Rather, I believe that when faith perspectives are marginalized, it is because of how LGBTQ communities – and the asexual communities that are modeled after them – tend to define themselves in relation to religion.

Specifically, these communities often perceive religion as seeking to repress sexuality, and part of the “ideal queer narrative”[1] is a triumphant progress from repression to healthy, sex-positive Pride.

In such a narrative, religion often appears only as something that a person needs to leave behind in order to become liberated.

In such a narrative, there seems to be little or no space for faith as a positive force in a person’s life.

In the case of Islam, this narrative is further complicated by stereotypes common in Western societies that Islam is uniquely oppressive to women and to LGBTQ people of all genders.

In this view, Islam is such a negative force that no one in their right mind could choose it freely. LGBTQ Muslims must exist in a state of victimization by their families or cultures, ready to be “rescued” to a secularized (and usually capitalist-friendly) Western identity.

In the context of Western political and military interventions in Muslim-majority countries, LGBTQ politics can become homonationalism[2].

The invisibility of asexuality means it is not overtly deployed in these types of discourses.

However, nearly half of asexual-spectrum respondents in the 2014 community census identified themselves as “sex-positive” and just over half consider themselves part of the LGBTQ community while the vast majority think asexuality should be part of the LGBTQ umbrella[3].

This means that sex-positive LGBTQ-inspired politics are a significant factor in online asexual discourse.

Online asexual communities have begun to analyze sex-positivity and how it affects those on the asexual spectrum[4].

As we do this, we should also examine how sex-positivity impacts aces of faith, especially aces who belong to non-Christian religions such as Islam.

We should examine whether we make assumptions about religion that allow no room for faith as a positive force in the lives of many aces.

As an ace of faith, I don’t need the majority of other aces to share my experiences. As a member of a tiny religious minority within asexual spaces[5], I know that they do not.

But I often feel that I cannot talk freely about my experiences of faith, or that when I do speak about it, it is ignored.

I feel that I need to leave an important part of myself behind when I enter asexual spaces. Given the lack of awareness about asexuality in the larger world, I feel that there is no place I can be wholly myself as an asexual Muslim.


[1] A good examination of these narratives (and how they can have negative effects on aces) can be found in “Stunted Growth” by Megan Milks, in Asexualities: Feminist and Queer Perspectives (partial content available online at http://tinyurl.com/lzdcrcf ).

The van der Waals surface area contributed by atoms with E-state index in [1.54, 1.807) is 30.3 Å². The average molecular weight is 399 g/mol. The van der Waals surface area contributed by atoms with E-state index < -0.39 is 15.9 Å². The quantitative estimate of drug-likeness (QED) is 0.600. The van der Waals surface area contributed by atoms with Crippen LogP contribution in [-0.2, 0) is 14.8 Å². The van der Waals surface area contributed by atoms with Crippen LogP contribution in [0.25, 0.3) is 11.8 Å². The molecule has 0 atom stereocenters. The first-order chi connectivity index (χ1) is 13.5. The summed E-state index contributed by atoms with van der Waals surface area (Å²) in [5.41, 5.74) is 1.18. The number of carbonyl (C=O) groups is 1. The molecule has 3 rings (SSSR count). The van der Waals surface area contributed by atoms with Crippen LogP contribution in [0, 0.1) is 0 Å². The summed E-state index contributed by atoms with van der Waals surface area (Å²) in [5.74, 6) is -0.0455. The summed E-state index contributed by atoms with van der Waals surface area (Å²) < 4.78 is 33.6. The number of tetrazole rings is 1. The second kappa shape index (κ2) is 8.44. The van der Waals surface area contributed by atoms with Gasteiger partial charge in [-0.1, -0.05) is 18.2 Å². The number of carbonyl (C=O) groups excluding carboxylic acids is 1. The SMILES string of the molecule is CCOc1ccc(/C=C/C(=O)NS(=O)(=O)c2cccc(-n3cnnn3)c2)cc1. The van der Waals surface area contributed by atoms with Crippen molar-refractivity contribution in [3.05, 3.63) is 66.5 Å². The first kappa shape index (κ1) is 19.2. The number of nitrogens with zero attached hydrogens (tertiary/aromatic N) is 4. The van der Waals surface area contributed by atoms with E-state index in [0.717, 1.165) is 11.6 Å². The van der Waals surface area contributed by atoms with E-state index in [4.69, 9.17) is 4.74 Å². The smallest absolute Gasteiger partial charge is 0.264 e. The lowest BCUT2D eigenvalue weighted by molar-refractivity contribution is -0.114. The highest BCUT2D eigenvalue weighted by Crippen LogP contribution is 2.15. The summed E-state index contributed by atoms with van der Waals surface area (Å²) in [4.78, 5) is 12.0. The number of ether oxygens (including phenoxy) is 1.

[2] For more on homonationalism and its impacts on the Muslim world, see “The Empire of Sexuality: An Interview with Joseph Massad”. For a book-length treatment, see Terrorist Assemblages: Homonationalism in Queer Times, by Jasbir Puar.

[3] According to the census, 44.3% of ace respondents identify as sex-positive. 52.1% consider themselves part of the LGBTQ community. 88% think that asexuality should be part of the LGBTQ umbrella.

[4] For example, see the June 2013 Carnival of Aces on sex-positivity.

[5] According to the census, just 0.5% of respondents are Muslim.

Integrity of Heart, Peace of Soul: Finding My Path as an Asexual Muslim

Note: This was originally published at Love InshAllah.

I’m not able to be a “good Muslim wife”. In fact, I’m not able to be in a conventional marriage at all.

I’m asexual, aromantic, and sex-averse. Asexuality is a sexual orientation characterized by experiencing little or no sexual attraction to any person1. Aromanticism means that I do not experience romantic attraction, or falling in love, to any person either. As for the sex aversion, that’s what ultimately makes marriage out of the question for me. While not all asexual individuals are sex-averse, a majority are2 and, like me, the vast majority3 of asexual people prefer not to engage in sexual activity and do not do so.

Muslim discourse around marriage, especially the fiqh of marriage, tends to present the purpose of marriage as being the regulation of sexual desire. Sex, we are told, is a right that each partner has on the other. To withhold that right is to commit nushuz (recalcitrance) and to put the marriage in danger. For women especially, the consequences of nushuz can be severe because of the degree that Quran 4:344 gives husbands over their wives. Add onto that the difficulties that Muslim women can face, in fiqh and in real-world situations, in seeking divorce, and marriage comes to seem like a place of entrapment. With nothing to draw me toward it, given my lack of sexual and romantic attraction, it’s always seemed best for me to just avoid it and to choose a celibate path in life.

Celibacy is a safe course for me, but it can also be profoundly isolating. I have a pretty high tolerance for being alone – I’m an introvert and I like living by myself. But being unmarried often places me on the margins of Muslim communities, especially since as a convert I do not have a Muslim family. And this is, after all, the religion which teaches that, “Marriage is half the deen”.